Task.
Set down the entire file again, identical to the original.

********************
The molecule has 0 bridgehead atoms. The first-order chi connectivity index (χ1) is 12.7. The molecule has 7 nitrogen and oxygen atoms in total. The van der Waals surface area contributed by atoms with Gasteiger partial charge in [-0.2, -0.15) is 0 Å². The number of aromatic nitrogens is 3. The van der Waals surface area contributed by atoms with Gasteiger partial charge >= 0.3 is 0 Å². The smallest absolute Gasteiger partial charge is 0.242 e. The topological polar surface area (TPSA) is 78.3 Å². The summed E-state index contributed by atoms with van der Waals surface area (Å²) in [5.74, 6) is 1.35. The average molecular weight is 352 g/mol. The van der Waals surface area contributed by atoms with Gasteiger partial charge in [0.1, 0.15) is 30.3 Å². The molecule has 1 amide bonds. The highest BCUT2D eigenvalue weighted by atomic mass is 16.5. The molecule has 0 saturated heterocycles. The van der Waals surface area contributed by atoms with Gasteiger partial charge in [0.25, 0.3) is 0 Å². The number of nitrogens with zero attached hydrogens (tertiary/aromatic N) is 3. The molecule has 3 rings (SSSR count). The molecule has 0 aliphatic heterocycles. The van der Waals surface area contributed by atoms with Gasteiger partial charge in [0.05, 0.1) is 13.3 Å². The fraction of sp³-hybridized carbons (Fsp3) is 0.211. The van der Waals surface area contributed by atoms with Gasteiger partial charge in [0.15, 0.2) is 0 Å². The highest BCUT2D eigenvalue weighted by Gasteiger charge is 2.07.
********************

The molecule has 0 bridgehead atoms. The first-order chi connectivity index (χ1) is 12.7. The molecule has 7 nitrogen and oxygen atoms in total. The van der Waals surface area contributed by atoms with Gasteiger partial charge in [-0.2, -0.15) is 0 Å². The number of aromatic nitrogens is 3. The van der Waals surface area contributed by atoms with Gasteiger partial charge >= 0.3 is 0 Å². The smallest absolute Gasteiger partial charge is 0.242 e. The topological polar surface area (TPSA) is 78.3 Å². The summed E-state index contributed by atoms with van der Waals surface area (Å²) in [5.74, 6) is 1.35. The average molecular weight is 352 g/mol. The van der Waals surface area contributed by atoms with Gasteiger partial charge in [0.1, 0.15) is 30.3 Å². The molecule has 1 amide bonds. The highest BCUT2D eigenvalue weighted by atomic mass is 16.5. The molecule has 0 saturated heterocycles. The van der Waals surface area contributed by atoms with Gasteiger partial charge in [0.25, 0.3) is 0 Å². The number of nitrogens with zero attached hydrogens (tertiary/aromatic N) is 3. The molecule has 3 rings (SSSR count). The molecule has 0 aliphatic heterocycles. The van der Waals surface area contributed by atoms with Gasteiger partial charge in [0.05, 0.1) is 13.3 Å². The fraction of sp³-hybridized carbons (Fsp3) is 0.211. The van der Waals surface area contributed by atoms with Gasteiger partial charge in [0.15, 0.2) is 0 Å². The highest BCUT2D eigenvalue weighted by Gasteiger charge is 2.07.